The love story of Robert and Clara Schumann is one of the most famous in classical music history. Over the course of their marriage, Clara carried eight pregnancies to term. Today we’re looking at the remarkable stories of those children, and the indelible impacts they left on their parents’ lives.
Marie Schumann – 1841-1929
Marie Schumann was born on 1 September 1841, a few days before her parents’ first wedding anniversary. Her godfather was none other than Felix Mendelssohn.
In March 1846, Robert Schumann wrote in his diary that he had begun to teach Marie piano. During her childhood, she had a variety of music teachers, including her father, mother, half-brother, and even Johannes Brahms.
Catastrophe struck the family in early 1854 when Marie was only twelve. Robert had a mental breakdown and left for a mental hospital, where he would die a couple of years later.
To support herself and her children, Clara threw herself into touring. Marie was thrust into the role of replacement mother to her siblings, a role she’d fulfill for the rest of her life. She never married and instead became her mother’s assistant. It’s not a stretch to say that Clara Schumann owed her ability to pursue her career to her eldest child. Marie was also the executor of the Schumann estate after Clara passed away in 1896, meaning all family papers that survived went through her. We don’t know what she may have chosen to destroy.
Robert Schumann: Kinderszenen (Scenes of Childhood), Op. 15 – No. 4. Bittendes Kind (Pleading Child) (Aldo Ciccolini, piano)
Elise Schumann – 1843-1928
Elise was also a kind of substitute maternal figure. She too studied piano and eventually helped teach her younger siblings, starting as early as 1853.
Elise’s professional life began in her late teens when she became a companion and live-in piano teacher. And although she was “shaking” in fear at the prospect, in 1865 she appeared publicly as a pianist. She would be the only Schumann child to ever perform alongside her famous mother.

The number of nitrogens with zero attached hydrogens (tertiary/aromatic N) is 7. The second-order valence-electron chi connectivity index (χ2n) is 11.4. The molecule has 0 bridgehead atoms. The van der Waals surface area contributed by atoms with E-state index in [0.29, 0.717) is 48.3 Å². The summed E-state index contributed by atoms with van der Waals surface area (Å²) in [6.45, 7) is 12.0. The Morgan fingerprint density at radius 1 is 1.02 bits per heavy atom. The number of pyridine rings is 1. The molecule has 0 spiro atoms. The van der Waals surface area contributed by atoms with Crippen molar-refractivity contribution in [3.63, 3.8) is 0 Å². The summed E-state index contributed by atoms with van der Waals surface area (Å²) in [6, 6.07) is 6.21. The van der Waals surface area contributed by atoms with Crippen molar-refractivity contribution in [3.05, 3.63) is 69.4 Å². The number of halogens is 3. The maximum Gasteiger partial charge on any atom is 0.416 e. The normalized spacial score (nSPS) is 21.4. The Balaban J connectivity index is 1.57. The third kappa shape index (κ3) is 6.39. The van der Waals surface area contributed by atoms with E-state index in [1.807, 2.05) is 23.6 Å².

Elise married in 1877 and had four children. She spent some time in America before returning to Europe.
Julie Schumann – 1845-1872
Julie was famous for being “the most beautiful” of the Schumann daughters. She was also very delicate and dealt with a variety of health troubles. She spent time living with family friends in more southern climates, where she met Count Vittorio Amadeo Radicati di Marmoritoin.
She married the count in 1869, and Johannes Brahms served as her best man. He had confusing romantic feelings for Julie that he never really verbalized, instead choosing to write them into his Alto Rhapsody.
Johannes Brahms: Alto Rhapsody, Op. 53 (Grace Hoffman, mezzo-soprano; Bavarian Radio Chorus; Bavarian Radio Symphony Orchestra; Rafael Kubelik, cond.)
Julie’s poor health was aggravated by childbearing. She had two children and died of tuberculosis when pregnant with her third.
Emil Schumann – 1846-1847
Emil Schumann, the eldest Schumann boy, died when he was sixteen months old. His father described him as “miserable and ailing.”
Robert Schumann: Kinderszenen (Scenes of Childhood), Op. 15 – No. 11. Fürchtenmachen (Frightening) (Aldo Ciccolini, piano)
Ludwig Schumann – 1848-1899
Ludwig Schumann’s story is deeply tragic. During his adolescence, it became clear that he had trouble functioning. Clara Schumann biographer Nancy Reich refers to his “lack of punctuality and irresponsibility.” Clara had him apprenticed to a book dealer, but eventually, he decided he wanted to be a musician, and Clara reluctantly began teaching him, not knowing what else to do to set him up for success. His condition deteriorated and eventually, he was sent to an asylum in Colditz, Germany.